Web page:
A recent Canada Industrial Relations Board decision has raised questions about the threshold that individuals must meet to be considered dependent contractors who are therefore entitled to reasonable notice on termination without just cause.

Dependent contractors, while not formally considered employees because of the degree of control and independence they enjoy, are workers who offer services to multiple clients but derive their earnings from a single source to a significant degree. While determining whether an individual is a dependent contractor involves a multi-pronged test, courts haven’t identified a bright line test for the degree of economic dependency required.

“Ontario courts, for example, have ruled that the test for a dependent contractor requires the individual to perform ‘substantially more than 50 per cent’ of their work for a single employer,” says Rob Lilly, a partner at labour and employment firm Levitt Sheikh. “What’s not clear is precisely what ‘substantially more’ means.”

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However, in CIRB adjudicator Amanda Rogers’ recent decision in Gee v. Corus Entertainment Inc., she suggested that ‘substantially more than 50 per cent’ could amount to not much more than 50 per cent.

The case arose in 2021 when Corus dismissed Dana Gee, a regular on-air guest on Corus’ Global News one to three times a week since 2001. Gee also provided similar commentary for the Vancouver Sun, The Province and was a features writer for Postmedia Network Canada Corp., in addition to hosting her own podcast. Roughly 25 per cent of Gee’s income came from her work with Corus.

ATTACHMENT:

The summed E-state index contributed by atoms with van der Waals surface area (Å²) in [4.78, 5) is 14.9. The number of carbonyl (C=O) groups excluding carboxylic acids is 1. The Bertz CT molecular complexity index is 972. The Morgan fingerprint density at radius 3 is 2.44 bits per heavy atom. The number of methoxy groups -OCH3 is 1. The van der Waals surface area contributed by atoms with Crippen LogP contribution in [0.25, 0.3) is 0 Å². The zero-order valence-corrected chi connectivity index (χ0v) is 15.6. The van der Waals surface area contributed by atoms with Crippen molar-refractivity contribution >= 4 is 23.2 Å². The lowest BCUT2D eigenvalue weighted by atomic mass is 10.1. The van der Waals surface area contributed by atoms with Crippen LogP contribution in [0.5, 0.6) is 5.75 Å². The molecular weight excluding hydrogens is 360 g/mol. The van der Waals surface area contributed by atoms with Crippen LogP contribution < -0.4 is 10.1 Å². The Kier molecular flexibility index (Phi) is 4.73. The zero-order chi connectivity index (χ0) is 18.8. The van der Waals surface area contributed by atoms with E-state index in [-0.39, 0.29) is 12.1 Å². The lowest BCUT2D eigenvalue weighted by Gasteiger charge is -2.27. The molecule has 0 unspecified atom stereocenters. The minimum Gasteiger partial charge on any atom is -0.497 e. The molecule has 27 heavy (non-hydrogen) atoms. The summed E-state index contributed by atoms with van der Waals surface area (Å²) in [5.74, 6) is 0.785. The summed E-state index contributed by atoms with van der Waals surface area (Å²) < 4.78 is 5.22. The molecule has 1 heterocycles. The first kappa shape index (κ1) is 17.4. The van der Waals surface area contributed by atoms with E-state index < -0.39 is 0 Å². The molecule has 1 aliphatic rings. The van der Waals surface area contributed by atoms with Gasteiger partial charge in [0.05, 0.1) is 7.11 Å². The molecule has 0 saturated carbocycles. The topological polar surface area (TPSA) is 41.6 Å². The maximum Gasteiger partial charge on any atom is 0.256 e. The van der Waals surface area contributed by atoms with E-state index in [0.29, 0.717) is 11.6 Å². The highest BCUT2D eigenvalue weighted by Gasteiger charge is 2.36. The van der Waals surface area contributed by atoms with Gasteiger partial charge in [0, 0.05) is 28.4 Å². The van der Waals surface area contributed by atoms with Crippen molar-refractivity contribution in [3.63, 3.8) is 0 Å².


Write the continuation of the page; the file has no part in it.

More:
Corus maintained that Gee was an independent contractor and therefore not entitled to notice. The company argued that she wasn’t a dependent contractor because she wasn’t economically dependent on Corus and didn’t work exclusively or nearly exclusively for it.

Rogers agreed. “Turning to the question of whether the complainant meets the test for a dependent contractor, the Board finds that the undisputed facts establish that she was not economically dependent on Corus. Rather, the uncontested facts are that she worked for various other media outlets throughout her tenure with the employer and that only 25 per cent of her income was from Corus.”

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But Rogers went on to say that 25 per cent was “well below the near-exclusivity threshold of at least 50 per cent as contemplated in [the jurisprudence],” suggesting — according to some interpretations — that in appropriate circumstances, a 50 per cent economic dependency could suffice, if other aspects of the test were met, to qualify as a dependent contractor under the Canada Labour Code.

Rogers’ suggestion gains force on a close examination of the dependent contractor jurisprudence. While courts have said that exclusivity or near exclusivity was sufficient to ground dependent contractor status, no court has decided that exclusivity or near exclusivity was necessary for that status. The fact remains; however, that courts have only found workers to be dependent contractors if they worked exclusively or nearly exclusively for an employer.

Barry Fisher, a Toronto-based arbitrator and mediator in employment and labour law matters, agrees that Rogers’ decision has controversial aspects. “But there’s something to be said for having a clear line in the form of the 50 per cent threshold in the sense that it makes for a test that’s easier to apply.”

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